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Every baby is unique and each child's weight and length will differ, but there are some factors that can contribute to how much your baby weighs, such as genetics and the substance of their food which can depend on the mother's diet.
If you yourself were a bigger baby, there’s a chance your little one is more likely to be bigger too. And if you ensure you’re eating plenty of nutrients, your breast milk will be have all the ingredients to help your baby grow as big and strong as possible.
In a recent study in the Journal of Epidemiology, researchers from the University of Bristol concluded that avoiding alcohol completely throughout pregnancy will also help babies to reach a healthy birthweight even before they are born.
The first thing babies do on their pattern of growth after birth is shrink. It takes a while for your newborn to get used to drinking milk rather than getting food through the placenta (and if you’re breastfeeding, for you to start making it), which means they can lose up to 10% of their weight in the days following birth.
But by about 10 days old, your baby should start to put it on again.
What is a centile chart?
Your health visitor will plot your baby’s weight gain for the first few weeks (then less regularly as they grows up) in their health record on a baby weight chart, also known as a centile chart.
Your centile chart shows lines that represent a zone within which your baby is expected to grow normally. If they’re on the top line, or centile, it doesn’t mean they’re overweight. Equally, your little one isn’t necessarily underweight if they’re on the lower line. Either way, your baby is still within what’s considered the normal range.
If your baby jumps up or down to the next centile, or begins to go beyond the zone altogether, speak to your health visitor. But it’s not usually anything to be concerned about. Babies will often go through growth spurts, gaining nothing for a couple of weeks, then catching up in one go.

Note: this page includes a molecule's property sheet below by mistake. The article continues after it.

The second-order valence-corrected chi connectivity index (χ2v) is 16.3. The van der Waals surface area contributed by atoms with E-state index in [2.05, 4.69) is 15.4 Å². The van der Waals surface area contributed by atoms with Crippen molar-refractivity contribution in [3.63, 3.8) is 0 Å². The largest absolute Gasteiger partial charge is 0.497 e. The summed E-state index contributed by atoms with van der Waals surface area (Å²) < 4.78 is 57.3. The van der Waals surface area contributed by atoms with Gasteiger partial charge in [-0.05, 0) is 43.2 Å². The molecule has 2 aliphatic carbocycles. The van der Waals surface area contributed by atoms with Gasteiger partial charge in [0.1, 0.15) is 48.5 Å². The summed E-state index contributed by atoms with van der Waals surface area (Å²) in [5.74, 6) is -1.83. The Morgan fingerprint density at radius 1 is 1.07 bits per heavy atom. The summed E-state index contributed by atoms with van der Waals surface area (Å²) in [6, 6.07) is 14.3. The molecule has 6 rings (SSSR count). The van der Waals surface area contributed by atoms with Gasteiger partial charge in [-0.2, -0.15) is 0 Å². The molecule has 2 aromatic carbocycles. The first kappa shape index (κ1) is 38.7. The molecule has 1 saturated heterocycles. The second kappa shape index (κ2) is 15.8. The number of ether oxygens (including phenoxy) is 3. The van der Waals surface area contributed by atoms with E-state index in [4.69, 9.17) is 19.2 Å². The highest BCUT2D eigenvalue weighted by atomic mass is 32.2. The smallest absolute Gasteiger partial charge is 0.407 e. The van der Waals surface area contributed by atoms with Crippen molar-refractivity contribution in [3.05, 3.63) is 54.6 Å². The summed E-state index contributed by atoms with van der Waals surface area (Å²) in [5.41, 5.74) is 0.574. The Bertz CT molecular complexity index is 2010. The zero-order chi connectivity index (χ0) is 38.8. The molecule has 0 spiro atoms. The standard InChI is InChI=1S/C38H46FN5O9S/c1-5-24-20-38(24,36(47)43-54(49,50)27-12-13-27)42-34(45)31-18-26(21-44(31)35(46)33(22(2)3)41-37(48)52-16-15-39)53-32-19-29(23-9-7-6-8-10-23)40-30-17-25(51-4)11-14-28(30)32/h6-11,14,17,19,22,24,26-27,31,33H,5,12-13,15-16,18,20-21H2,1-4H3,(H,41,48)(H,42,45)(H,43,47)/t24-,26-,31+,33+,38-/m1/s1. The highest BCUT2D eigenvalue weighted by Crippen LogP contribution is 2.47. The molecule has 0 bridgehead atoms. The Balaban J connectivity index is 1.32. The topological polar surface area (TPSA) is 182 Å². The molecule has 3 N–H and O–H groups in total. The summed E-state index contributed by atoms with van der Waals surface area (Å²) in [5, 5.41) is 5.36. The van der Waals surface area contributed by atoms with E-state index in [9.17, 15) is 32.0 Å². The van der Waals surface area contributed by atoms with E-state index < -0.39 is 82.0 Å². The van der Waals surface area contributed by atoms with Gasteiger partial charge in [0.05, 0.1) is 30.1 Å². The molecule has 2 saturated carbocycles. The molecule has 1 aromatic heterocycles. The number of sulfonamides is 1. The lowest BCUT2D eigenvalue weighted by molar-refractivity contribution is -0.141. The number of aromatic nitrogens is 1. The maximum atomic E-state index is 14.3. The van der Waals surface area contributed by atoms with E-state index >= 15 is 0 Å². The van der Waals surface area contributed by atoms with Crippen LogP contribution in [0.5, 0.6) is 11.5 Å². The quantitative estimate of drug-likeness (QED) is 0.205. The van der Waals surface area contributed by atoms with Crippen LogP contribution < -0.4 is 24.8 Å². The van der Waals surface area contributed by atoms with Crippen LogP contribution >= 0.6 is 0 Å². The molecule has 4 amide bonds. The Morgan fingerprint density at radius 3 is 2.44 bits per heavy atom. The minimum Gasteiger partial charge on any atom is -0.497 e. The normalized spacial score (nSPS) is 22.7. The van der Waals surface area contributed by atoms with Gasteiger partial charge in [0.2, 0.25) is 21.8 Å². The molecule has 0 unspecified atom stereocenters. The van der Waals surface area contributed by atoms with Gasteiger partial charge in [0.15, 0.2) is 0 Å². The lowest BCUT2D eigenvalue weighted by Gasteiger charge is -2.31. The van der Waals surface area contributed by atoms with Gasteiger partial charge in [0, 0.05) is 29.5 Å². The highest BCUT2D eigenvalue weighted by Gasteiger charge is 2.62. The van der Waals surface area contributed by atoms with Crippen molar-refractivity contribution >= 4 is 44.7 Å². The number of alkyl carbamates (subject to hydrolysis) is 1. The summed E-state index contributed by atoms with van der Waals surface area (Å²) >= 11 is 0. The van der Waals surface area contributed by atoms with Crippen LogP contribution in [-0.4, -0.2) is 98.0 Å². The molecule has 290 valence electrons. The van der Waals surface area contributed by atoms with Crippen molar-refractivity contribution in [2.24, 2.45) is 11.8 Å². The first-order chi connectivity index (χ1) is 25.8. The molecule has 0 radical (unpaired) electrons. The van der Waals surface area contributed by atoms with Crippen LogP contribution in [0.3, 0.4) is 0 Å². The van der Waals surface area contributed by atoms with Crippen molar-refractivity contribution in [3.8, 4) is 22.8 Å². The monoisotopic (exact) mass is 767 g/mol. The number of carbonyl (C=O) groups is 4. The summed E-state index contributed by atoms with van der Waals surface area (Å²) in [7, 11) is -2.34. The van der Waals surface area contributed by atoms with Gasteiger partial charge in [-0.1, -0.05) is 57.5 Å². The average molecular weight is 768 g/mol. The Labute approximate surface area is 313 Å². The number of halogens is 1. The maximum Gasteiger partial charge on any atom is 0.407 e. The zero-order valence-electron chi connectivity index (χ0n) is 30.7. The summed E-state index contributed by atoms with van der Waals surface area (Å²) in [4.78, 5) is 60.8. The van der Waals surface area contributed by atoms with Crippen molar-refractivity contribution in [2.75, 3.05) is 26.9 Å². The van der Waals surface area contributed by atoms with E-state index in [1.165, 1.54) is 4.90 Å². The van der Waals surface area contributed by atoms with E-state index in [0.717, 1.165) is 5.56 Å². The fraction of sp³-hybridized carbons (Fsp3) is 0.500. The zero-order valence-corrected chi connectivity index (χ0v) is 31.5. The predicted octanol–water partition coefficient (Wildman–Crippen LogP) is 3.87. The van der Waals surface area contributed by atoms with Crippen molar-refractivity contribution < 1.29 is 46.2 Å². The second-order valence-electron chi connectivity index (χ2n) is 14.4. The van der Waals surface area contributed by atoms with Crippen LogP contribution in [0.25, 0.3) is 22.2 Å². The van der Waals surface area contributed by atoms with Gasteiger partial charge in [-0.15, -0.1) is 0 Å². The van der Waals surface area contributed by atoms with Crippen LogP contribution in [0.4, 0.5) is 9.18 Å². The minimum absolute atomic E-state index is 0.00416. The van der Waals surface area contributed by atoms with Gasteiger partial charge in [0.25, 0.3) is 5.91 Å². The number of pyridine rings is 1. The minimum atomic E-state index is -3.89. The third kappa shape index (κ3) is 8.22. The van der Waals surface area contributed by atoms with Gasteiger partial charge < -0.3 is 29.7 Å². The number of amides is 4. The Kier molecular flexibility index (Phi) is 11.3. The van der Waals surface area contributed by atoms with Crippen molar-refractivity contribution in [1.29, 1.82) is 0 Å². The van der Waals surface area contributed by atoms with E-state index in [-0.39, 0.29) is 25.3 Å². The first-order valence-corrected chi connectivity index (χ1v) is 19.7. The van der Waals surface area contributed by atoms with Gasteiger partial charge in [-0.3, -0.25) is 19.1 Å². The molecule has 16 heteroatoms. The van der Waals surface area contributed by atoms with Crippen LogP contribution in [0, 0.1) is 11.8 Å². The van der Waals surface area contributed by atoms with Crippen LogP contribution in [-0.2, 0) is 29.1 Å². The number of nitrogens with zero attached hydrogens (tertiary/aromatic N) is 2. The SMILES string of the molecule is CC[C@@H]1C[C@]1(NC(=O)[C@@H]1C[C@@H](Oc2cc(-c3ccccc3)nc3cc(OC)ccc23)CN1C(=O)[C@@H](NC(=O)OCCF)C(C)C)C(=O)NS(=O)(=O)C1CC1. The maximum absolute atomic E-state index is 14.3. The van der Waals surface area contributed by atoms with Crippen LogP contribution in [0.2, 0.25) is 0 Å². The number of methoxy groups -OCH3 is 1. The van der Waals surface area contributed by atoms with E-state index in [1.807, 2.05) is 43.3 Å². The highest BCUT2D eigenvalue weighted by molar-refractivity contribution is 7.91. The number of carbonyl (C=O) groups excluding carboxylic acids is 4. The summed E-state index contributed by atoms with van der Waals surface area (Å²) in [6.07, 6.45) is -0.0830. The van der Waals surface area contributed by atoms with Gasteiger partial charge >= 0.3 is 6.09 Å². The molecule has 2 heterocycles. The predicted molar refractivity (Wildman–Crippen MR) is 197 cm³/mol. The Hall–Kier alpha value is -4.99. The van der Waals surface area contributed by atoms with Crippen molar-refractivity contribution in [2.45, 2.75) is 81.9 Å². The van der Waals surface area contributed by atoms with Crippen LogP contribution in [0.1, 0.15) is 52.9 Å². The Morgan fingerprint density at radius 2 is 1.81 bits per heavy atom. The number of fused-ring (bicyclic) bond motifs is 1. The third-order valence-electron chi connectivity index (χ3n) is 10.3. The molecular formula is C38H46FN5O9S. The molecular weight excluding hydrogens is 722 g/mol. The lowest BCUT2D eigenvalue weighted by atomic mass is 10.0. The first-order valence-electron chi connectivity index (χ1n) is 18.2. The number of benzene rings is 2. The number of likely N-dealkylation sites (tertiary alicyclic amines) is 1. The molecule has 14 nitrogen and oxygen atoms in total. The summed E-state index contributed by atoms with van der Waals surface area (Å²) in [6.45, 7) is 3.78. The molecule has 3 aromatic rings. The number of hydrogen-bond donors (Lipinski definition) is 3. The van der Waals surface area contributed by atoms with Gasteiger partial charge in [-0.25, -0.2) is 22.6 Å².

Some little ones may not follow the baby weight chart very well but this doesn’t mean they’re ill. Exclusively breastfed babies, premature babies or twins all show slightly different weight gain progress. In this case, your health visitor will use different, specialised charts to check your child is gaining weight properly.
We’ve worked out an outline of what your baby should be weighing with a month by month guide, but for a more detailed overview you can take a look at a centile chart which shows week by week measurements.
Baby girl growth chart
Birth: 5.5lbs to 10lbs
1 month: 6.6 to 14
3 months: 7.7 to 15
6 months: 11.6 to 22
9 months: 13 to 25
12 months: 14.3 to 27
Baby boy growth chart
Birth: 5.6 to 11.2
1 month: 6.6 to 13.2
3 months: 9.9 to 18.7
6 months: 11.9 to 23
9 months: 14.3 to 26.2
12 months: 15.6 to 28.4
How often should my baby be weighed?
Your baby’s weight will fluctuate the most in the first few weeks so it’s normal to have them weighed after the first fortnight to check their weight is steadily increasing after taking an initial dip.
Your baby should then be weighed once a month for their first six months, there’s no need to weigh them more than that.
From being six to 12 months old your baby should be weighed no more than every other month.
Once your little one has passed their first birthday they shouldn’t need weighing more than once every three months.
Usually your baby will gain weight most rapidly in the first six to nine months. Their rate of growth will gradually slow down as they become a toddler and are more active.
If your baby or toddler is ill, their weight gain may slow down for a while. It will usually return to normal within two to three weeks.
If you have any concerns that your baby is underweight or overweight your health visitor can look into this with you.
Is my baby putting on weight properly?
Your baby will rely on either breast or bottle to give them the nutrients that they need to keep them growing at the right pace.
You can check if your baby is taking in all those nutrients properly by looking out for some of these signs. Here’s a rough checklist that should show if they’re getting enough nutrition in their milk:
- They have yellowy, seedy poo five times a day to begin with, slowing to an average of one a day from threee months onwards
- Their nappy is wet and/or heavy. Hold a fresh one in the other hand and compare the weight of the two if you’re unsure
- Their wee is clear. If it’s yellow your baby could be dehydrated and not getting enough to drink
- A bottle has the advantage of giving an accurate measure of how much they’ve taken
- At the breast your baby should be making gulping and swallowing noises
- They’re happy after a feed and don’t cry for more
- They’re following the height and weight chart to the satisfaction of your doctor or health visitor
Remember, it’s normal to go a few weeks where there’s no gain, sometimes even a small weight loss, usually followed by a growth spurt.